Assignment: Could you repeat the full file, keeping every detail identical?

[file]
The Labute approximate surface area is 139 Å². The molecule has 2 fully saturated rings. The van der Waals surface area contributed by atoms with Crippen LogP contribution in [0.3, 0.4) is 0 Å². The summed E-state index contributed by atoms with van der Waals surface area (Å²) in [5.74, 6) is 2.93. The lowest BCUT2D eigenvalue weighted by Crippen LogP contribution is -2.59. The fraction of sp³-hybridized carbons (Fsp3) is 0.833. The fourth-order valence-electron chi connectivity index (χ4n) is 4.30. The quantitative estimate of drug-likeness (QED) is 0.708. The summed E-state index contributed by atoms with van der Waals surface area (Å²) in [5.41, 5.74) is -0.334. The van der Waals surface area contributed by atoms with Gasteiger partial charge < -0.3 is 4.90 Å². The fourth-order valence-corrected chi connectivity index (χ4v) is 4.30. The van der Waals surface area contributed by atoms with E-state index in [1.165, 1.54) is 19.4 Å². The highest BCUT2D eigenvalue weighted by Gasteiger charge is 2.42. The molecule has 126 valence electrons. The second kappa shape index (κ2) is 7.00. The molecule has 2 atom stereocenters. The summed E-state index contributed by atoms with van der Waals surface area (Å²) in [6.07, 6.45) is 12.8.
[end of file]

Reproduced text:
The Labute approximate surface area is 139 Å². The molecule has 2 fully saturated rings. The van der Waals surface area contributed by atoms with Crippen LogP contribution in [0.3, 0.4) is 0 Å². The summed E-state index contributed by atoms with van der Waals surface area (Å²) in [5.74, 6) is 2.93. The lowest BCUT2D eigenvalue weighted by Crippen LogP contribution is -2.59. The fraction of sp³-hybridized carbons (Fsp3) is 0.833. The fourth-order valence-electron chi connectivity index (χ4n) is 4.30. The quantitative estimate of drug-likeness (QED) is 0.708. The summed E-state index contributed by atoms with van der Waals surface area (Å²) in [5.41, 5.74) is -0.334. The van der Waals surface area contributed by atoms with Gasteiger partial charge < -0.3 is 4.90 Å². The fourth-order valence-corrected chi connectivity index (χ4v) is 4.30. The van der Waals surface area contributed by atoms with E-state index in [1.165, 1.54) is 19.4 Å². The highest BCUT2D eigenvalue weighted by Gasteiger charge is 2.42. The molecule has 126 valence electrons. The second kappa shape index (κ2) is 7.00. The molecule has 2 atom stereocenters. The summed E-state index contributed by atoms with van der Waals surface area (Å²) in [6.07, 6.45) is 12.8.